2. Kids intentionally looking at porn
          3. Adults looking at kiddie porn (or faux kiddie porn)
          4. Adults committing child abuses

          (And similar arguments for violence, rape and murder... and yet we still get to see plenty of violent stuff on TV and in the papers that is probably more extreme than the faux-rap

      • by hedwards (940851)

        It's a matter of degrees. Doing so occasionally isn't a problem. Doing so constantly is.

        But in neither case does it make any sense to censor the net, as there's plenty of material out there that they can't censor.

    • Re:The crucial point (Score:5, Interesting)

      by robthebloke (1308483) on Monday July 22, 2013 @08:18AM (#44349603)
      Without even the slightest hint of irony, David this morning promised that he won't ban Page 3 [guardian.co.uk]. So in future, if you need to fap, you'll just have to pay Rupert Murdoch for the privaledge (who from this point forward, will form the backbone of our nations moral compass).
    • by K. S. Kyosuke (729550) on Monday July 22, 2013 @08:37AM (#44349847)

      The crucial point is that if no porn is available, the boys will just wank off the photos of clothed models and celebrities as they did before the Internet was widely available

      Wouldn't Rule 34 imply that the whole Internet would have to be filtered out under this scheme?

    • by slim (1652)

      It certainly didn't do me any good not to have porn available when I most needed it back in the 80ies.

      It might have done. You hear apocryphal stories of people who can't get aroused by partners who won't do the things porn actresses do.

      • by Zapotek (1032314)
        I don't get turned on if the girl has no sense of humor, we better filter comedic content too.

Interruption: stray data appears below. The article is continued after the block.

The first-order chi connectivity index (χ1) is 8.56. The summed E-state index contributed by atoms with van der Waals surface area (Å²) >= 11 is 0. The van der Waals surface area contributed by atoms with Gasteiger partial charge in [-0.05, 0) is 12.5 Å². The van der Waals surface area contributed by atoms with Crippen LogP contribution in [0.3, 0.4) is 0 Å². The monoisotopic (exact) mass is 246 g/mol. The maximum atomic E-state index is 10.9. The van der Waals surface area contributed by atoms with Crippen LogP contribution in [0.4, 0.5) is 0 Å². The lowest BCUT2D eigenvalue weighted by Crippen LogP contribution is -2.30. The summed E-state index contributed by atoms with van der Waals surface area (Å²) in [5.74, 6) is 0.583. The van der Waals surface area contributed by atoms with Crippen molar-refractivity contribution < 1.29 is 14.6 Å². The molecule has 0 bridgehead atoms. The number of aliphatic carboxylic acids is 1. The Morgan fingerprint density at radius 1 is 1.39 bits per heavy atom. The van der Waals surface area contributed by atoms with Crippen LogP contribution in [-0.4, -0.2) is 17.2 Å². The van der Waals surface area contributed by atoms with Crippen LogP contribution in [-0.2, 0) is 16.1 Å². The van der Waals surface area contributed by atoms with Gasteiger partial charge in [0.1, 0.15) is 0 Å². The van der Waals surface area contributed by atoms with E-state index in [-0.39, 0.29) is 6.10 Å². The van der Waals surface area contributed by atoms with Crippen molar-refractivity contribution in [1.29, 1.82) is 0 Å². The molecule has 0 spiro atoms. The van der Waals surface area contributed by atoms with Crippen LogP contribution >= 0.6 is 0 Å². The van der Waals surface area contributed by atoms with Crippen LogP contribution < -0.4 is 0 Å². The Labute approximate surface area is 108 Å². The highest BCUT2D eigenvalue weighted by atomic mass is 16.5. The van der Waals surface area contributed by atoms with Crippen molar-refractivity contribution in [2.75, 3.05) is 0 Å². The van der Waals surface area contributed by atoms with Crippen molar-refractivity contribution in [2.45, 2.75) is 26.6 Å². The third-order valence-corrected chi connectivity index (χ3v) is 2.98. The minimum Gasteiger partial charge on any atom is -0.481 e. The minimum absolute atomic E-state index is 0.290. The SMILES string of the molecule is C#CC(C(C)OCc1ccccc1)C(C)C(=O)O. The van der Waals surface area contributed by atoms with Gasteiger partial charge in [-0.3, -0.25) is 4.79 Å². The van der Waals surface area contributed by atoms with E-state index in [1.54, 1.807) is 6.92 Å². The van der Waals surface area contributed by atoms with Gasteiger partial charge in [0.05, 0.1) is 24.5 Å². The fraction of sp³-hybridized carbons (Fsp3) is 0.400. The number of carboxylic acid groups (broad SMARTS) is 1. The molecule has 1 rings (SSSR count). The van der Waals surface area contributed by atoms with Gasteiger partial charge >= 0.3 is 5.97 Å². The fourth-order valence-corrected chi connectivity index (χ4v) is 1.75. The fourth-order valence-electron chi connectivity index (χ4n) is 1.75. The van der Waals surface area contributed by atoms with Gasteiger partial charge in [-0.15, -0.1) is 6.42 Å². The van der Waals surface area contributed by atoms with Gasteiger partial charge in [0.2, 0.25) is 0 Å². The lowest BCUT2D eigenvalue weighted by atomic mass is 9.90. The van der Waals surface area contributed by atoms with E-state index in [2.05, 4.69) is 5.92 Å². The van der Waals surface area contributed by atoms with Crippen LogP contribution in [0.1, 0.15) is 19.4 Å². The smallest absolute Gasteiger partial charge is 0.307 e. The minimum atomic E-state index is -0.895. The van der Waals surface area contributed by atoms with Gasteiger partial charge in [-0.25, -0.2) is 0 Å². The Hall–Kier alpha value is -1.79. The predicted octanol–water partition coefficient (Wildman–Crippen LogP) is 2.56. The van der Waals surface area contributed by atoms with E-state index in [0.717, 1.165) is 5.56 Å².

• by Luckyo (1726890)

      The crucial point is that this is Britain - which together with US is the homeland of sexual puritanism coupled with extreme deviance when it comes to violence.

      I don't think the rest of the world has anything to fear from this particular twist. They're just following their voters and their culture. This is a very democratic move on which most people clearly agree. He wouldn't be pushing for it this aggressively otherwise. He has voters to please after all.

      Well, except maybe other countries that inherited th

  • The not unreasonable assumption is that if a child can find porn, then an ISP can automate the process of finding it and blocking it. To the layperson, the idea that all these clever people can come up with a way to search the internet and classify content and even rate the quality of that content but are suddenly flummoxed by coming up with a way of reliably blocking porn that kids can find sounds more like "well, we don't want to block porn, so we'll tell you it's impossible and tell you that you don't un
    • by gl4ss (559668)